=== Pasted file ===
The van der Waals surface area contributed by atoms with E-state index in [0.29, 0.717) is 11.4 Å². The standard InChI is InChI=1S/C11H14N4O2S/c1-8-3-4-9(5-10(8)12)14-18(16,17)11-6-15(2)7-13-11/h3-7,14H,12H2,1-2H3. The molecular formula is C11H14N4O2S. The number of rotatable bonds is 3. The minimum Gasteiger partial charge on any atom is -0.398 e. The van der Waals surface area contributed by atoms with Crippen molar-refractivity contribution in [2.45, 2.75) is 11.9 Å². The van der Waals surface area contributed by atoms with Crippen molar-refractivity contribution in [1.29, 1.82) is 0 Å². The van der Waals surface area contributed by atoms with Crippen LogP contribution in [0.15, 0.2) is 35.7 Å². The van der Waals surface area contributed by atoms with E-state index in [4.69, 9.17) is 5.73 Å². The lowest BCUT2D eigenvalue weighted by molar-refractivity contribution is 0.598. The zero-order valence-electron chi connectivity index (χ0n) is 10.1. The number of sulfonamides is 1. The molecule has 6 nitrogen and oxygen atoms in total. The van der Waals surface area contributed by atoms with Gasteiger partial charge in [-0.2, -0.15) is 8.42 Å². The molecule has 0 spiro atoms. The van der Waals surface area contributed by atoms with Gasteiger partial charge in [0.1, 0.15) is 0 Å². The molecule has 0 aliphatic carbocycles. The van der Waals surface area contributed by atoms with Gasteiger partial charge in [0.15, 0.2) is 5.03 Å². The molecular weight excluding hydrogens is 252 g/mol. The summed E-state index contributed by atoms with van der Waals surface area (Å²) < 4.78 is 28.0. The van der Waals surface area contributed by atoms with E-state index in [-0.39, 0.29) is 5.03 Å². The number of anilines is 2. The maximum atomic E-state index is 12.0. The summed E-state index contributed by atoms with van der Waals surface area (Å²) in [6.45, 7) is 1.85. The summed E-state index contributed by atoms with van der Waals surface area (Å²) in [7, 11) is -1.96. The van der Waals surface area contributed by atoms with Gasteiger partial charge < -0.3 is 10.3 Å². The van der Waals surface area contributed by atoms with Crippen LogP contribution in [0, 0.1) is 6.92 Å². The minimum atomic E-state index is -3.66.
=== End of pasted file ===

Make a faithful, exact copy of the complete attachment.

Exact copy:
The van der Waals surface area contributed by atoms with E-state index in [0.29, 0.717) is 11.4 Å². The standard InChI is InChI=1S/C11H14N4O2S/c1-8-3-4-9(5-10(8)12)14-18(16,17)11-6-15(2)7-13-11/h3-7,14H,12H2,1-2H3. The molecular formula is C11H14N4O2S. The number of rotatable bonds is 3. The minimum Gasteiger partial charge on any atom is -0.398 e. The van der Waals surface area contributed by atoms with Crippen molar-refractivity contribution in [2.45, 2.75) is 11.9 Å². The van der Waals surface area contributed by atoms with Crippen molar-refractivity contribution in [1.29, 1.82) is 0 Å². The van der Waals surface area contributed by atoms with Crippen LogP contribution in [0.15, 0.2) is 35.7 Å². The van der Waals surface area contributed by atoms with E-state index in [4.69, 9.17) is 5.73 Å². The lowest BCUT2D eigenvalue weighted by molar-refractivity contribution is 0.598. The zero-order valence-electron chi connectivity index (χ0n) is 10.1. The number of sulfonamides is 1. The molecule has 6 nitrogen and oxygen atoms in total. The van der Waals surface area contributed by atoms with Gasteiger partial charge in [-0.2, -0.15) is 8.42 Å². The molecule has 0 spiro atoms. The van der Waals surface area contributed by atoms with Gasteiger partial charge in [0.1, 0.15) is 0 Å². The molecule has 0 aliphatic carbocycles. The van der Waals surface area contributed by atoms with Gasteiger partial charge in [0.15, 0.2) is 5.03 Å². The molecular weight excluding hydrogens is 252 g/mol. The summed E-state index contributed by atoms with van der Waals surface area (Å²) < 4.78 is 28.0. The van der Waals surface area contributed by atoms with E-state index in [-0.39, 0.29) is 5.03 Å². The number of anilines is 2. The maximum atomic E-state index is 12.0. The summed E-state index contributed by atoms with van der Waals surface area (Å²) in [6.45, 7) is 1.85. The summed E-state index contributed by atoms with van der Waals surface area (Å²) in [7, 11) is -1.96. The van der Waals surface area contributed by atoms with Gasteiger partial charge < -0.3 is 10.3 Å². The van der Waals surface area contributed by atoms with Crippen LogP contribution in [0, 0.1) is 6.92 Å². The minimum atomic E-state index is -3.66.